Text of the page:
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Keywords: surface tensionClose
J Exp Biol (2013) 216 (11): 1973–1981.
Published: 1 June 2013
... from the surface of the water viewed from the front. Images were captured at 5000 s−1. The front legs lost contact with the water surface earlier than the middle and hind legs and, unlike the middle and hind legs, did not cause indentations in the surface of the water. Fig. 5. Surface tension...
Includes: Supplementary data
J Exp Biol (2009) 212 (17): 2835–2843.
Published: 1 September 2009
... of surface tension for spore ejection offers a new paradigm to perform work at small length scales. However, this mechanism of force generation remains poorly understood. To elucidate how fungal spores make effective use of surface tension, we performed a detailed mechanical analysis of the three stages...
Includes: Multimedia, Supplementary data
J Exp Biol (1992) 163 (1): 333–344.
Published: 1 February 1992
... this lung structure substantially reduces water penetration, despite surface tension (capillary) processes. This same lung design also facilitates the shedding of the lung cuticle at each moult. Note: Present address: Department of Physiology, Medical School, University of Witwatersrand, Parktown...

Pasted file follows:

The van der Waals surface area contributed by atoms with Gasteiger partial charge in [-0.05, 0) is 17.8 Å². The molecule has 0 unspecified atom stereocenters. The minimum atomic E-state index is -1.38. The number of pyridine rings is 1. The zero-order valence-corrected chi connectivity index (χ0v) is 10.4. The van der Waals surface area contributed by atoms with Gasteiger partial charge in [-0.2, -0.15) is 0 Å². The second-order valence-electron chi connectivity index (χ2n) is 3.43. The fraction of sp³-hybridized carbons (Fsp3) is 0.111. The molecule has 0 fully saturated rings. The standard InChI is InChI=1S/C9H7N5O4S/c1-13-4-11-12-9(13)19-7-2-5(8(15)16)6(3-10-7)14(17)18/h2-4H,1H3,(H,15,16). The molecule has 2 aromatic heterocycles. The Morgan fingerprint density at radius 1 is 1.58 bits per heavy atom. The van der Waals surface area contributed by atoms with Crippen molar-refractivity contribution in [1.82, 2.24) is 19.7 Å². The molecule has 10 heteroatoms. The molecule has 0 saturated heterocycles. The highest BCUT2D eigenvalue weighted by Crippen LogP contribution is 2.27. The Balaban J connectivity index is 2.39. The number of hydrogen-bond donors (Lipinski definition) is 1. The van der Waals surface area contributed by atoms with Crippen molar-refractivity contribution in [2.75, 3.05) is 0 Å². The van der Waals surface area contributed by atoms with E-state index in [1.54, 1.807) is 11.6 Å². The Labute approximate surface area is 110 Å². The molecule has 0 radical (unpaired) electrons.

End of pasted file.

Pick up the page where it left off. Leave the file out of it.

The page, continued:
J Exp Biol (1990) 152 (1): 243–253.
Published: 1 September 1990
... shown to be improbable. An adhesive force resulting from surface tension at an air-fluid interface was shown to be adequate and likely. 3. Evidence was collected that the working fluid of the adhesive organ has the properties of a dilute aqueous solution of a surfactant. There is a considerable reserve...
J Exp Biol (1988) 136 (1): 209–228.
Published: 1 May 1988
... to be sufficient to form a layer at least 17.7x −9 m in thickness over the area of pulvillar contact. This is consistent with the view that surface tension forces would adequately account for adhesion, an additional limiting factor being the physical properties (wettability) of the substratum. Viscous forces would...